Heed red lights
On Feb. 26 at 1:20 p.m., I had a close call because a driver went through the red light at the intersection of Kilauea Avenue and Kekuanaoa Street.
I was the first car at the traffic light on Kilauea Avenue by HELCO, waiting to make a left turn onto Kekuanaoa Street. The green arrow light came on, and as I was making my left turn, I could see the traffic light by First Hawaiian Bank also with the green arrow light on, with stopped car there.
While making my left turn, I suddenly saw a tall white vehicle from the opposite lane coming straight toward me, and I braced myself, thinking: I AM GOING TO BE HIT.
That vehicle barely missed hitting me, but left tire marks on my car door. How close was that? I was shaken but thankful that there was no damage to my car or any physical harm to me.
I called the county highway department to ask how the green arrow lights work. The clerk referred me to a staff member who called me the next day. He already had an engineer check that traffic light system and found it to be working properly.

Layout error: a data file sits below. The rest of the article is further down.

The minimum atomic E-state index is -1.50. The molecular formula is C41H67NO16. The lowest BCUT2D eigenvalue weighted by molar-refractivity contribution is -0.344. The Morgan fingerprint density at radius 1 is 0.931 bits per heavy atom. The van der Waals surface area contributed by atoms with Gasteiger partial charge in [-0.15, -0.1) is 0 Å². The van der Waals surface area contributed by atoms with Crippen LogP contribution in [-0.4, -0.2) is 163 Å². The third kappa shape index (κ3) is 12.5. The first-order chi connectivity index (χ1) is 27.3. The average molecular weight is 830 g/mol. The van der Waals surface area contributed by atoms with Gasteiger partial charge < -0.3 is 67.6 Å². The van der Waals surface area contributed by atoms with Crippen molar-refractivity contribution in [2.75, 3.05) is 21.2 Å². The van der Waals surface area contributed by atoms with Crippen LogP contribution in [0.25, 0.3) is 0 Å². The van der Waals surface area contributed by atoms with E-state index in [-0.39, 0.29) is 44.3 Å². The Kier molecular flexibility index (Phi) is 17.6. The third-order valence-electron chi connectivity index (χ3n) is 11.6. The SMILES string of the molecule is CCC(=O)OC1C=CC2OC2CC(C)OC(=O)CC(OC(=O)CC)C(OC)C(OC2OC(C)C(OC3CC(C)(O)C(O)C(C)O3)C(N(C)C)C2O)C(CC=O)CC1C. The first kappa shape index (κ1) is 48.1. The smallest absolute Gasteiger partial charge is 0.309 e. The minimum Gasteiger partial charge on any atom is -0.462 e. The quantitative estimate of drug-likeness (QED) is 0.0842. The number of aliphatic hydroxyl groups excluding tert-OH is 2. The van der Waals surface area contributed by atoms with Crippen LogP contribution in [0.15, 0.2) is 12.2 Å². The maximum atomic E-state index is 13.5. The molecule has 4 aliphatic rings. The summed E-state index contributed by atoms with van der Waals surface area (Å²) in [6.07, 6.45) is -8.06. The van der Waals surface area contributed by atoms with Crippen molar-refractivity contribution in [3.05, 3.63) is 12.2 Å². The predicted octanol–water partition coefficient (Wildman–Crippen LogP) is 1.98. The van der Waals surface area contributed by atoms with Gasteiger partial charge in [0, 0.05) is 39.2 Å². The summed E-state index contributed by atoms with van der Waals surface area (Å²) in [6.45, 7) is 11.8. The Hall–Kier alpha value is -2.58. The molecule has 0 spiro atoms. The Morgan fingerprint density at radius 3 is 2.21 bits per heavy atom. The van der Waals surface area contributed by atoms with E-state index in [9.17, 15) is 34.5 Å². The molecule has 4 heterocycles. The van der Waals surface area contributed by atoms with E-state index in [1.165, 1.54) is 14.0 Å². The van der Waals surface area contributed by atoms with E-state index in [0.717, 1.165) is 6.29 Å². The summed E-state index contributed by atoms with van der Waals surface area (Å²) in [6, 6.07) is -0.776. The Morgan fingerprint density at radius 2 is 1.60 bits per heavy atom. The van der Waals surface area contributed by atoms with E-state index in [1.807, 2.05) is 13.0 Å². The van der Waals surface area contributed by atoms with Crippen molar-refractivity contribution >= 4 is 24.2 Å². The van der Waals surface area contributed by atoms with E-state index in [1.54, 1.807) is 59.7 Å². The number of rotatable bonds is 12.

He said that the green arrow light is programmed to allow as many left turns as there are cars making the turn; in other words, if there are three cars, the green arrow will stay on to allow the three to make the turn.
If there are 10 cars, the green arrow stays on till the 10 make that left turn. He said that I had the right of way and that the driver was inattentive (maybe on a cellphone) and went through the red light without even thinking.
I went to that intersection three times to observe the traffic. I watched 11 cars making left turns from Kilauea to Kekuanaoa, one after the other while the green arrow light was on. I also saw two cars going through the red light after it had turned red.
I saw many drivers driving safely at that intersection, so I would say most drivers are driving carefully, but it is those few who are in such a rush that they won’t follow rules or even care about endangering others.
Please, everyone, drive carefully by not going through red lights, and help keep our loved ones safe from being injured or killed.
Irene A. Nagao